It's a very different process. For the "Girl vs. Monster" soundtrack, I was playing a role; I was a character singing a song. It wasn't Olivia singing the song and telling her stories and singing her own music. Everything that I've been through and experienced -- or everything I want to experience and feel -- is all in the music that I'm putting out now. It's definitely a different process, but it's way exciting to share this with people and have them see me in a different light.

You've done a couple of amazing YouTube covers, of "Hide Away" and "Hands To Myself." How do you decide which songs to cover?

For me, if I hear a song that I just really dig and want to put my own twist on, then I'll try to make it happen. With the past two covers I've done, I just wanted people to know that I was putting out new music. I wanted to say, you know, "Here's this voice and the way that I want to interpret songs." That was really important to me, so I tried to make that happen as quickly as possible.

Finding a cover is just really, for me, about finding something I really dig and want to put my own twist on, which is fun to do and collaborate with people on. It's really rad.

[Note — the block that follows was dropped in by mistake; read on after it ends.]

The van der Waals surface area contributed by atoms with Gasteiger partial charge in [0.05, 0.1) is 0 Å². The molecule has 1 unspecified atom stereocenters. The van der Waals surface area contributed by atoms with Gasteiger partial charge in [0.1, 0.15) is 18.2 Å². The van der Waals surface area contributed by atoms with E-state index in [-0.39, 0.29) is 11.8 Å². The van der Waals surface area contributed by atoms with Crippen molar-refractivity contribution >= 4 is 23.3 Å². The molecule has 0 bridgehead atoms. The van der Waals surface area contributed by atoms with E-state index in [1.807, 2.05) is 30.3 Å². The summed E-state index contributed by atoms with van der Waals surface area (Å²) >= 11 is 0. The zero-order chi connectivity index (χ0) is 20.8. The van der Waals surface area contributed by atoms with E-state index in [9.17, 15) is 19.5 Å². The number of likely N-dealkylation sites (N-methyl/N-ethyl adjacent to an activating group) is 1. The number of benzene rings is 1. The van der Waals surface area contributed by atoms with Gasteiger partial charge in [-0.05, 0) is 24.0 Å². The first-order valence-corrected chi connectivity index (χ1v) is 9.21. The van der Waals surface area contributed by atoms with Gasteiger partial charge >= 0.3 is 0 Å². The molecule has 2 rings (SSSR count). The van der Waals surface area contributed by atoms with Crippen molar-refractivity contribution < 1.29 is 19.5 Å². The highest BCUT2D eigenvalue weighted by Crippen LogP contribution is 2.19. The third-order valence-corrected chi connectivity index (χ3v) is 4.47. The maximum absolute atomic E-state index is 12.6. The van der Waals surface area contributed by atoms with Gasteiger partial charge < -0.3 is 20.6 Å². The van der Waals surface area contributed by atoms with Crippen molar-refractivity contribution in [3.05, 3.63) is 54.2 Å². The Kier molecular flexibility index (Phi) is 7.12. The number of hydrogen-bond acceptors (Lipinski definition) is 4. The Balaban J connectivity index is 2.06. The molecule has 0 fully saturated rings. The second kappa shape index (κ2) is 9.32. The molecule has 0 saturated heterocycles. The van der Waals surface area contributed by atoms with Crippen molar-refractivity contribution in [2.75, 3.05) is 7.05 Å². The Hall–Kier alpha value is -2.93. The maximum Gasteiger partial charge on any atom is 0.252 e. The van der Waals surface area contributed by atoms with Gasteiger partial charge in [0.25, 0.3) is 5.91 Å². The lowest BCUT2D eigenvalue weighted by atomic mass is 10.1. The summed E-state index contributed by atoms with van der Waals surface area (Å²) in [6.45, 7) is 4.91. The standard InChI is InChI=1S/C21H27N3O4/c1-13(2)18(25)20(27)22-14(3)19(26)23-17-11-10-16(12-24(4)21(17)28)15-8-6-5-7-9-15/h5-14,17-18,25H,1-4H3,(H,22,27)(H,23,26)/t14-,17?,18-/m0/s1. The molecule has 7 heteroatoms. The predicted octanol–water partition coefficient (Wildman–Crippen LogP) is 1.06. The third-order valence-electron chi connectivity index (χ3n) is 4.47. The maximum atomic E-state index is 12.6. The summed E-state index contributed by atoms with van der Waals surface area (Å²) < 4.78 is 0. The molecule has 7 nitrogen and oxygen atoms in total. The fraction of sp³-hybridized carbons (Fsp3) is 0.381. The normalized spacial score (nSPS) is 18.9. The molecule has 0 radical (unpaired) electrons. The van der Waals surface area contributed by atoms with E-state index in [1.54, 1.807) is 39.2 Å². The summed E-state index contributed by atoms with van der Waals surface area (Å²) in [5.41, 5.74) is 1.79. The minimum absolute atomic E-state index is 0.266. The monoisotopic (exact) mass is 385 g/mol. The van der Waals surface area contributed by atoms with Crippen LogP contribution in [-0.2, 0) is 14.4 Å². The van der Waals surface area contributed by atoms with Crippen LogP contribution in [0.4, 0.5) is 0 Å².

You also have two movies coming out, "Same Kind of Different As Me" and "Class Rank," the former also featuring Renée Zellweger and Greg Kinnear. What was it like filming with them?

Unreal! I mean, they are incredibly seasoned actors with the ability to make people cry and laugh and feel something all in the same moment, but they're even better human beings. Renée was the most down to earth person I've ever worked with. Greg was also so awesome and such a genuine person. To work with them was really special, and I don't think I'll ever forget it.